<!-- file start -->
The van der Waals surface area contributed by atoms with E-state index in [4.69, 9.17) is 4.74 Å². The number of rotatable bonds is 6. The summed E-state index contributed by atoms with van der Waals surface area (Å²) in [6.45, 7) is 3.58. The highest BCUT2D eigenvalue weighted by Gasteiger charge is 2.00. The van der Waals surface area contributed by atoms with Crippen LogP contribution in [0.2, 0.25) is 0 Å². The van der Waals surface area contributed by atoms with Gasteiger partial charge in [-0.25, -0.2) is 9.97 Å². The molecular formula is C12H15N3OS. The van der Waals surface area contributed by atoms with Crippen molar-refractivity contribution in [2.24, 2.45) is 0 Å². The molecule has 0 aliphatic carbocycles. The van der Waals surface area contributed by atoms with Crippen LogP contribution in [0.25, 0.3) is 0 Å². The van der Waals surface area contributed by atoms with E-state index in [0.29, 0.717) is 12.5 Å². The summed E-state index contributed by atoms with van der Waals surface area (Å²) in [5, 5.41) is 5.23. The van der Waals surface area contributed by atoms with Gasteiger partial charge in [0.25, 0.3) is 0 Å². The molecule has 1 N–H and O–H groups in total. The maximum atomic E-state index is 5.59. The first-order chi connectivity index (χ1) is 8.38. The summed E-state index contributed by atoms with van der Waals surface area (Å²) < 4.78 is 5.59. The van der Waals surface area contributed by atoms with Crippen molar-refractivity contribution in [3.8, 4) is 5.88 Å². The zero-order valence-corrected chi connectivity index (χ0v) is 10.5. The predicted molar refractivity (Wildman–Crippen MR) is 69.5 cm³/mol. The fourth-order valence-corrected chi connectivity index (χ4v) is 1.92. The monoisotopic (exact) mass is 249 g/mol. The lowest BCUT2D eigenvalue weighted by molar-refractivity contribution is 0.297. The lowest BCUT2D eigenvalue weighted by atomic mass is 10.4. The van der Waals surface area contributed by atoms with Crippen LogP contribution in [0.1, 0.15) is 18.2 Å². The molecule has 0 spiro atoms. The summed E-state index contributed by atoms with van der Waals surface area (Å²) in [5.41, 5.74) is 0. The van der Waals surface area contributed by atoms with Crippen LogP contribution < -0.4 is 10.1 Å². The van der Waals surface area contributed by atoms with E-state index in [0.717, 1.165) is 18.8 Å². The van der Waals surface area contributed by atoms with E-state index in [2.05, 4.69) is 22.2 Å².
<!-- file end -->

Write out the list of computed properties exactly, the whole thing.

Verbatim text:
The van der Waals surface area contributed by atoms with E-state index in [4.69, 9.17) is 4.74 Å². The number of rotatable bonds is 6. The summed E-state index contributed by atoms with van der Waals surface area (Å²) in [6.45, 7) is 3.58. The highest BCUT2D eigenvalue weighted by Gasteiger charge is 2.00. The van der Waals surface area contributed by atoms with Crippen LogP contribution in [0.2, 0.25) is 0 Å². The van der Waals surface area contributed by atoms with Gasteiger partial charge in [-0.25, -0.2) is 9.97 Å². The molecular formula is C12H15N3OS. The van der Waals surface area contributed by atoms with Crippen molar-refractivity contribution in [2.24, 2.45) is 0 Å². The molecule has 0 aliphatic carbocycles. The van der Waals surface area contributed by atoms with Crippen LogP contribution in [0.25, 0.3) is 0 Å². The van der Waals surface area contributed by atoms with E-state index in [0.29, 0.717) is 12.5 Å². The summed E-state index contributed by atoms with van der Waals surface area (Å²) in [5, 5.41) is 5.23. The van der Waals surface area contributed by atoms with Gasteiger partial charge in [0.25, 0.3) is 0 Å². The molecule has 1 N–H and O–H groups in total. The maximum atomic E-state index is 5.59. The first-order chi connectivity index (χ1) is 8.38. The summed E-state index contributed by atoms with van der Waals surface area (Å²) < 4.78 is 5.59. The van der Waals surface area contributed by atoms with Crippen molar-refractivity contribution in [3.8, 4) is 5.88 Å². The zero-order valence-corrected chi connectivity index (χ0v) is 10.5. The predicted molar refractivity (Wildman–Crippen MR) is 69.5 cm³/mol. The fourth-order valence-corrected chi connectivity index (χ4v) is 1.92. The monoisotopic (exact) mass is 249 g/mol. The lowest BCUT2D eigenvalue weighted by molar-refractivity contribution is 0.297. The lowest BCUT2D eigenvalue weighted by atomic mass is 10.4. The van der Waals surface area contributed by atoms with Crippen LogP contribution in [0.1, 0.15) is 18.2 Å². The molecule has 0 spiro atoms. The summed E-state index contributed by atoms with van der Waals surface area (Å²) in [5.41, 5.74) is 0. The van der Waals surface area contributed by atoms with Crippen LogP contribution < -0.4 is 10.1 Å². The van der Waals surface area contributed by atoms with E-state index in [0.717, 1.165) is 18.8 Å². The van der Waals surface area contributed by atoms with E-state index in [2.05, 4.69) is 22.2 Å².